Postsecondary Education


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Joined: Oct 20, 2006
Posts: 1
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Posted Oct 20, 2006 at 12:42:33 AM
Subject: Advice?

I just found out about dyscalculia today, and it's kind of threw my mind into a tailspin. I've always had issues with math, and it was never for a lack of trying, although I was told so through out school simply because there were some concepts in math I could understand that were beyond my grade level. I always just kind of thought I was stupid or something, because I had all these people telling me that there was no reason I shouldn't understand what was in front of me. It's hard to explain.

Anyways, I'm scared of math. I'm scared of it because while I do fine with everything else, math is the one thing that I'm, for lack of a better word, stupid with and I'm scared of the criticism and sense of failure that accompanies failing it.

Right now, I'm 22 years old, and I'm scared to death of taking any sort of testing to get into college because I know it will involve math and I know that I'll do poorly in the lower levels and end up in remedial classes for things I've already had drilled in my head over and over again and still can't do. I don't know how to really explain it but in higher levels of math - such as geometry - I do great, but in basic levels - pre-algebra even - I fail miserably. I really do want to get into college but I'm scared I may never make it through.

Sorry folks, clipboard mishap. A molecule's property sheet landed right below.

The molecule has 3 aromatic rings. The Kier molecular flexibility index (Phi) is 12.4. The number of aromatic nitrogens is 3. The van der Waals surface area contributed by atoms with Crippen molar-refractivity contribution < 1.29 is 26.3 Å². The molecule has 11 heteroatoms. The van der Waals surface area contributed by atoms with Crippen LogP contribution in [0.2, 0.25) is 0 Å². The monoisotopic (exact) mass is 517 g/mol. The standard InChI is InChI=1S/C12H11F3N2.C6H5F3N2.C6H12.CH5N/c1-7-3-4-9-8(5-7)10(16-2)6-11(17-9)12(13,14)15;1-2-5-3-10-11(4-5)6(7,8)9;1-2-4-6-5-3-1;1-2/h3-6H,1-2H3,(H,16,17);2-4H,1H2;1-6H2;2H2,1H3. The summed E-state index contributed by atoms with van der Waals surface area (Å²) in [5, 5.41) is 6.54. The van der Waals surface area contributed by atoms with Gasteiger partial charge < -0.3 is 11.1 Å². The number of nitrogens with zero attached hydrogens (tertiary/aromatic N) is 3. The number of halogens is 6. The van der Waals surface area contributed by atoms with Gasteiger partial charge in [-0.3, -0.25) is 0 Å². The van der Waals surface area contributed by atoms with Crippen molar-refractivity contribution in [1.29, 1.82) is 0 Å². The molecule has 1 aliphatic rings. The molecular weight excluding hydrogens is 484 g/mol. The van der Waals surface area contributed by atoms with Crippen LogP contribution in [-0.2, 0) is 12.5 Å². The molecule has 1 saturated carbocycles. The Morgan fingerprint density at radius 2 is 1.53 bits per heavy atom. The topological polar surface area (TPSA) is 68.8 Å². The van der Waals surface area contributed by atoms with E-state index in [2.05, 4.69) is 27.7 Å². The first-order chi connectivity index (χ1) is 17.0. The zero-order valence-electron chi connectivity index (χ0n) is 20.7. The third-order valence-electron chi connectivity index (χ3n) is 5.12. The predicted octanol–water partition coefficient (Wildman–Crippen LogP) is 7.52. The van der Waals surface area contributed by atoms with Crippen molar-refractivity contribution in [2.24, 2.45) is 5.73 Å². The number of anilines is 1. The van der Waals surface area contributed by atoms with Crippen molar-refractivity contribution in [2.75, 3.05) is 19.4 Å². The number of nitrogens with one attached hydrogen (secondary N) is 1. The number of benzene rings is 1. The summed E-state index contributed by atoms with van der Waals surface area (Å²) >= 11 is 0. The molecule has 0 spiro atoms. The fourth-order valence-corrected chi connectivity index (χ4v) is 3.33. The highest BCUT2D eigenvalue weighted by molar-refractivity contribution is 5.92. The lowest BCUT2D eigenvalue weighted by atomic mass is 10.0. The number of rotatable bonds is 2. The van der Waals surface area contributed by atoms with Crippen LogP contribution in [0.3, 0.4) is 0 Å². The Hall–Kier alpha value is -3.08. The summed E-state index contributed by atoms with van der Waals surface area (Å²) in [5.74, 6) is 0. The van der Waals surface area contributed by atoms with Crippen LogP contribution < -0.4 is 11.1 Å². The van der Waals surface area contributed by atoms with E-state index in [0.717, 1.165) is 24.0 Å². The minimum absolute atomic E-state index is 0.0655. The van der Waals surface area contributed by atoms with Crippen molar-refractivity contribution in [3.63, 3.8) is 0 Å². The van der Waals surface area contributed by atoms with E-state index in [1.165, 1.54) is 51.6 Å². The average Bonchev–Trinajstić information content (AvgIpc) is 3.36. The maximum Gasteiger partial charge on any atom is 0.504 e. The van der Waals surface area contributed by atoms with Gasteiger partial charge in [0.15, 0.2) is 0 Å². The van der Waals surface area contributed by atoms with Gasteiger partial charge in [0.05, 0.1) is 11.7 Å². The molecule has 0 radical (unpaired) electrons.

So, basically I guess I'm wondering... what now? Should I see about going through some kind of testing to determine if I do indeed have dyscalculia? And what about college? Is there any hope at all?

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Angela in CA
Joined Mar 17, 2005
Posts: 88

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Posted:Nov 28, 2006 3:25:27 PM
Subject:Re: Advice?

I am a firm believer in "nothing ventured, nothing gained" and "what's the worst that can happen". So, I would suggest that you check with community and other colleges and see what entrance requirement are. Also, see if there is a disabled student services office that would do testing. I think more and more colleges are realizing that not everyone can do higher math and that there are many courses of study and career choices that do not require math. Go with your strengths and see if there is help for your weak math skills. Good luck!


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